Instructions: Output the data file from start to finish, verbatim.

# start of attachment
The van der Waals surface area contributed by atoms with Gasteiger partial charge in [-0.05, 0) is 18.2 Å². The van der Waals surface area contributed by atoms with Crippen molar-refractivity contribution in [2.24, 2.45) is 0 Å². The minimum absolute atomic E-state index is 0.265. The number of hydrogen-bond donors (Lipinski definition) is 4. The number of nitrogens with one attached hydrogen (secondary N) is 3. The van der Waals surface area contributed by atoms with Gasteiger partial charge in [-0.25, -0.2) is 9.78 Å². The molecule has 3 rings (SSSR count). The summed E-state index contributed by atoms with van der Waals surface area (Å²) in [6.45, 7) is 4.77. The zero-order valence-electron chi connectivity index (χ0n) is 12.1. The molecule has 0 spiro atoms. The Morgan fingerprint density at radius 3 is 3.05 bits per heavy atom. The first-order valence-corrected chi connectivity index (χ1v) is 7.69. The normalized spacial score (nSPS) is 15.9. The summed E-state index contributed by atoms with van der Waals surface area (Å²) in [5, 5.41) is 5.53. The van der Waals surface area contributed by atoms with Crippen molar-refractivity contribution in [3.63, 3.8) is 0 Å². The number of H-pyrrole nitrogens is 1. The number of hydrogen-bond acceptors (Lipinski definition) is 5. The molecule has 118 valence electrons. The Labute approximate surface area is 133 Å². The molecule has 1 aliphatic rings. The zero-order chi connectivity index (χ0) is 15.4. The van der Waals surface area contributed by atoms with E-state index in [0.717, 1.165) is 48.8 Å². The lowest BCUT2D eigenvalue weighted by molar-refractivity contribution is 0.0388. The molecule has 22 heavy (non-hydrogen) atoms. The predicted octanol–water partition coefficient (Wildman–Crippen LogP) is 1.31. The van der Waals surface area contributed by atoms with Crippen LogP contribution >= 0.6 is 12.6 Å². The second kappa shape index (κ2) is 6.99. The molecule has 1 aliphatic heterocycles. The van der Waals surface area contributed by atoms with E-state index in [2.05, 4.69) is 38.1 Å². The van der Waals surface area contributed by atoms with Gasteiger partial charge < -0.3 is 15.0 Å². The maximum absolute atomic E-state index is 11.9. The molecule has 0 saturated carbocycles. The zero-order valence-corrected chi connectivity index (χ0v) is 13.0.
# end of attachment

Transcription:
The van der Waals surface area contributed by atoms with Gasteiger partial charge in [-0.05, 0) is 18.2 Å². The van der Waals surface area contributed by atoms with Crippen molar-refractivity contribution in [2.24, 2.45) is 0 Å². The minimum absolute atomic E-state index is 0.265. The number of hydrogen-bond donors (Lipinski definition) is 4. The number of nitrogens with one attached hydrogen (secondary N) is 3. The van der Waals surface area contributed by atoms with Gasteiger partial charge in [-0.25, -0.2) is 9.78 Å². The molecule has 3 rings (SSSR count). The summed E-state index contributed by atoms with van der Waals surface area (Å²) in [6.45, 7) is 4.77. The zero-order valence-electron chi connectivity index (χ0n) is 12.1. The molecule has 0 spiro atoms. The Morgan fingerprint density at radius 3 is 3.05 bits per heavy atom. The first-order valence-corrected chi connectivity index (χ1v) is 7.69. The normalized spacial score (nSPS) is 15.9. The summed E-state index contributed by atoms with van der Waals surface area (Å²) in [5, 5.41) is 5.53. The van der Waals surface area contributed by atoms with Crippen molar-refractivity contribution in [3.63, 3.8) is 0 Å². The number of H-pyrrole nitrogens is 1. The number of hydrogen-bond acceptors (Lipinski definition) is 5. The molecule has 118 valence electrons. The Labute approximate surface area is 133 Å². The molecule has 1 aliphatic rings. The zero-order chi connectivity index (χ0) is 15.4. The van der Waals surface area contributed by atoms with E-state index in [0.717, 1.165) is 48.8 Å². The lowest BCUT2D eigenvalue weighted by molar-refractivity contribution is 0.0388. The molecule has 22 heavy (non-hydrogen) atoms. The predicted octanol–water partition coefficient (Wildman–Crippen LogP) is 1.31. The van der Waals surface area contributed by atoms with Crippen LogP contribution >= 0.6 is 12.6 Å². The second kappa shape index (κ2) is 6.99. The molecule has 1 aliphatic heterocycles. The van der Waals surface area contributed by atoms with E-state index in [2.05, 4.69) is 38.1 Å². The van der Waals surface area contributed by atoms with Gasteiger partial charge < -0.3 is 15.0 Å². The maximum absolute atomic E-state index is 11.9. The molecule has 0 saturated carbocycles. The zero-order valence-corrected chi connectivity index (χ0v) is 13.0.